The second type of hybridty Pieterse (1995:56) identifies is ‘cultural hybridity’ which refers to interculturalism rather than multiculturalism and it is seen as a migration mélange. Hybrid cultural identity means belonging to several cultural groups simultaneously. It also refers to conflicts where one has to find the balance between ancestral culture and the dominant culture. For a hybrid it can be difficult to decide whether to follow the cultural heritage or to assimilate to mainstream culture. Bruce (2003:200-204)  argues that Pakistani teenagers in the UK are exposed to two opposing cultures which makes them act in different ways. For example, at school they are encouraged to be competititve and individualistic, while at home they have to manifest their family loyalty. The hybrid can therefore face xenophobia or racism and feel that they do not fit in either of cultural groups, even if in reality they are part of both. Hybridity becomes “(…) a reflexive moral battleground between cultural purists and cultural innovators”, being therefore politicised (Werbner and Modood, 2000:12).

In France, this situation is expressed in terms of debates on national identity, which focus mainly on second generation Muslim immigrants from the former French colonies in Africa. In December 2009, Murano, a French minister said, refering to the abaove-mentioned, “I want them to love France when they live here, to find work and not to speak in slang. They should not put their caps on back to front” (Reuters, 2009). This has been said despite the fact that people of all ethic backgrounds employ sland and wear back-to-front caps, but what this discourse emphasises is the non-acceptance of hybrids within a ‘pure’ French society.

Hybridity can therefore be a highly contested concept. Speaking several languages or having a creole appearance can pose problems, as this third cultural form can be ostracised by others. In this framework of ‘deterritorialization’ (Tomlinson, 1999:141), both local culture and national identity could be seen as being in danger of losing their purity. Nevertheless, my view is that hybridity can bring enrichment to both hybrids and the bodies or people they interact with, because is the result of tolerance and openness. An example is the Chicken Tikka Masala, which is a fusion of English and Indian culinary traditions.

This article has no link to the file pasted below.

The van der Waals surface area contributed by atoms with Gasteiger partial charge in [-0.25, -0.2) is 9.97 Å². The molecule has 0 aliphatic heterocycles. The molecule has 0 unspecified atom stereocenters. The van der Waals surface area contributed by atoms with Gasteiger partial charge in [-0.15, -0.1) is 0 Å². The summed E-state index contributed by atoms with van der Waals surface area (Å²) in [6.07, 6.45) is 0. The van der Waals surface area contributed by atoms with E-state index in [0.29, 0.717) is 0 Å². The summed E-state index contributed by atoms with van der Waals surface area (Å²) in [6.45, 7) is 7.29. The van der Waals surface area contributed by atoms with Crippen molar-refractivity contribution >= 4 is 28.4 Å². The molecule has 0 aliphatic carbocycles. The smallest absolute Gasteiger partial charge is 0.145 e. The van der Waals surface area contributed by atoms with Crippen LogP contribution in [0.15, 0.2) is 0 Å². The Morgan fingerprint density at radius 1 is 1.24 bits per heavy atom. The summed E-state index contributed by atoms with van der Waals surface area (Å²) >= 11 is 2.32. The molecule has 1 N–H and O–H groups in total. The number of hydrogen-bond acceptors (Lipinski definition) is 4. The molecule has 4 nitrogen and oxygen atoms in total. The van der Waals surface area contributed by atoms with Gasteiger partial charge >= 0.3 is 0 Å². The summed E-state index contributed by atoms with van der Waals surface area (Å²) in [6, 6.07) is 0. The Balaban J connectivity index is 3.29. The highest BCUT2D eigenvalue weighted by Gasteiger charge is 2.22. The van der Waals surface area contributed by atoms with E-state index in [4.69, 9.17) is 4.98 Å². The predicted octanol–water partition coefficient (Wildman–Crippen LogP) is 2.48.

This essay has aimed to discuss the notion of popular culture and its impact on national identity and local culture. Firstly, we have seen that when popular culture analysed with reference to the hypothesis of homogenisation, it addresses the concepts of ‘global village’ and ‘cultural imperialism’ which emphasise the power of American popular culture. Secondly, polarization is evident through the various commerical and mediating effects popular culture has on its public, and the way in which globalisation empowers entities within countries. This approach maintains that nation-states prevail over popular culture because oh the cultural and commercial mosaïque they present. The final concept dealt with is hybridisation, which is the position endorsed by this paper. My view is that popular culture can be refered to as ‘global culture’ because of its large scale effect, and because globalisation acts as a framework for all the actors engaged in various powerful flows. Nevertheless, I maintain that it is a bottom-up approach. Even if it can be argued that these three cultural perspectives of globalization overlap, as in the case of Tokyo Disneyland, popular culture engenders hybridisation on national identities and local cultures because of the ongoing cultural mélange to which the receiving actors are subject, and because of the need to create connections with other actors. Or, in other words, national identities and local cultures are seen as ‘united in diversity’ due to ‘the problem of enculturation in a period of rapid cultural change’ (Appandurai, 2008).